There is dismay and anger in Australia’s multicultural community at the government’s recent announcement regarding new language requirements for Partner visa applicants and their permanent resident sponsors.
New partner visa applicants and permanent resident sponsors will be required to have ‘functional level English’.
Applicants will need to be able to demonstrate this through the completion of 500 hours of free English language classes through the Adult Migrant English Program (AMEP).
The changes will come into effect in late 2021.
In the changes announced for the Permanent Migration Program, 72,300 places have been allocated to partners (an increase from 37,118 places last year). The fear now is that it will prioritise applicants and sponsors from English-speaking backgrounds.
The new rules, the government has indicated, are intended for the safety and easy assimilation of New Australians, and to maximise their opportunities in Australia.
Prime Minister Scott Morrison said yesterday as he spoke to multicultural media, “Being able to learn English in Australia is a vital tool for social and economic inclusion. English is a necessity for all Australians who are looking to engage and participate. It’s also very important for people’s safety particularly for women in our community, to ensure that they can be aware of what their opportunities and rights and protections are in this country.”
The Prime Minister did clarify that “a basic level of English language competency” is sought, to “enable people to engage, to access government services for example, to engage with those who are seeking to assist, to access and get the best possible medical treatment, to understand what teachers are saying at school, at parent teacher conferences or to understand their rights at work. We think it’s a very necessary skill and ability that people will need to get the best out of life in Australia and to be protected.”
The multicultural community, who the Prime Minister thanks for their economic contribution every time he speaks to them, is not buying in. Some are going as far as claiming it reeks of the White Australia Policy, seeing these changes as discriminatory.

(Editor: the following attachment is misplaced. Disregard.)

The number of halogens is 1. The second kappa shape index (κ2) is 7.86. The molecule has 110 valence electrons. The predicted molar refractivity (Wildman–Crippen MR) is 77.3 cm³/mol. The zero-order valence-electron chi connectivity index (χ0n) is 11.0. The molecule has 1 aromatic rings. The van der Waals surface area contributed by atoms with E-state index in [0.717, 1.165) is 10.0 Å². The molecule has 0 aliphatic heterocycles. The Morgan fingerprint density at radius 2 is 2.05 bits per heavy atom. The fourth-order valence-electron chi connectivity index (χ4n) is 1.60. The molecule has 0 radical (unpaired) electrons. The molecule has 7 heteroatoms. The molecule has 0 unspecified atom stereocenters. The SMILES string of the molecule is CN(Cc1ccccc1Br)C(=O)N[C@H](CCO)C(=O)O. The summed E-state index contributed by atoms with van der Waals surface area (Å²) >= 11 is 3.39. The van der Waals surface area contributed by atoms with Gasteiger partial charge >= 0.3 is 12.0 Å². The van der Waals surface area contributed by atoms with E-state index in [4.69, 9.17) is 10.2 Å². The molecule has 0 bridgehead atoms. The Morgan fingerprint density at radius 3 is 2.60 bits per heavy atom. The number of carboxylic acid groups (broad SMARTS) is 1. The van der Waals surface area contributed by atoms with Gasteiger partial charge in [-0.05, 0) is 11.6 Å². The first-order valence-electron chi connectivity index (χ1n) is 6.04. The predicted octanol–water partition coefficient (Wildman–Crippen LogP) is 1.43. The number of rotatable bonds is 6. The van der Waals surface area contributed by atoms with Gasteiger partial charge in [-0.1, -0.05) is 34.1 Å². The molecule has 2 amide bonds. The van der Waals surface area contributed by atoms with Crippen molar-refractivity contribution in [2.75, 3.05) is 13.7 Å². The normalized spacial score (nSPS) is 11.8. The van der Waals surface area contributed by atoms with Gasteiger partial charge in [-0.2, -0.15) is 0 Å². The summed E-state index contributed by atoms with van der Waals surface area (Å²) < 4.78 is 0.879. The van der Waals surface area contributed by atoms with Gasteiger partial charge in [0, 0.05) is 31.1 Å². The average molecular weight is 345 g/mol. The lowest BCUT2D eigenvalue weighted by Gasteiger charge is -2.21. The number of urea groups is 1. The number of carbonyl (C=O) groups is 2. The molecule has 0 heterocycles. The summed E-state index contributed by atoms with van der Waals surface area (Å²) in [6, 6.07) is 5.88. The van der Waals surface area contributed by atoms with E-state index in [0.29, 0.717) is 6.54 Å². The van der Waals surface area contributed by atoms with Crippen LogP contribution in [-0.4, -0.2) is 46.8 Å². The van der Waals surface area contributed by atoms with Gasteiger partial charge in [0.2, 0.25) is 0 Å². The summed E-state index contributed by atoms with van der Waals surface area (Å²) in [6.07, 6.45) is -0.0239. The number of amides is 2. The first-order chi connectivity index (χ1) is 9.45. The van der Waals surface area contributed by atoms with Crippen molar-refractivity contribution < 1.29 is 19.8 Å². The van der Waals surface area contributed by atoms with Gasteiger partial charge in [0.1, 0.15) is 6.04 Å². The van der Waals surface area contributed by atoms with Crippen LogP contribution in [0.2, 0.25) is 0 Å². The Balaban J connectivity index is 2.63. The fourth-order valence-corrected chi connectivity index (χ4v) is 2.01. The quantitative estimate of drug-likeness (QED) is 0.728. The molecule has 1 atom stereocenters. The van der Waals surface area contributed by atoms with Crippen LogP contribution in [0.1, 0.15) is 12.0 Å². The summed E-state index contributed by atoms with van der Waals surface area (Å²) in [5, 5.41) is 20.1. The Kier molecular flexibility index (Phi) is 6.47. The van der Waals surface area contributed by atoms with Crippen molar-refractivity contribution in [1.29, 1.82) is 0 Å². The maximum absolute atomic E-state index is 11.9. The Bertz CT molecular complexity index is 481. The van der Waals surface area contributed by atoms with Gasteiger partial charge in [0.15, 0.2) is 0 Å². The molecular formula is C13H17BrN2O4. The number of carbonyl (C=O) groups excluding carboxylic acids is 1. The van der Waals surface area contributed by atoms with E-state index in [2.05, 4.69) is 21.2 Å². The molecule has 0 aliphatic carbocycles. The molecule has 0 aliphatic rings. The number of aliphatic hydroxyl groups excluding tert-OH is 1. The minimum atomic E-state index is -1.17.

Pino Migliorino of Cultural Perspectives, a leading research, communications and consultancy provider that specialises in Australia’s diverse communities, expressed his concerns on ABC Radio. He said there seems to be a divide between permanent residents and Australian citizen migrants, as permanent residents will have to undertake the competency tests along with any sponsored spouse visas.
He also stressed that the 500 hours of English study, while free, is draconian for new migrants as they struggle to work and set up their life in Australia.
Deputy Labor Leader Kristina Kenneally has slammed the government on this new announcement, claiming it will further delay the already backed up partner visa processing.
“Visa applications have been piling up in the Department of Home Affairs and the processing time for 90 per cent of partner visa applications was an astonishing 27 months as of 30 July,” she said in a press release. “Couples have been forced to put their lives on hold for close to two and half years as they wait for the Morrison Government to process their partner visa applications.”
She added, “Is the Morrison Government trying to force Australians to choose who they fall in love with or marry based on their English language skills?”
The new English Language requirement for spouses substantially complicates the Migration Act 1958, which allows spousal visas to be given fairly easily (as per section 83) – changing this will take a substantial amount of the parliament’s sitting days given its controversy.
Given the 2016 Census indicates that Australia is becoming increasingly monolingual, with 500,000 more English-only households than 2011 during a time where there was a 181% increase in demand for bilingual skills in the workplace, there is an obvious clash that further restricting non-English language skills will not fix.
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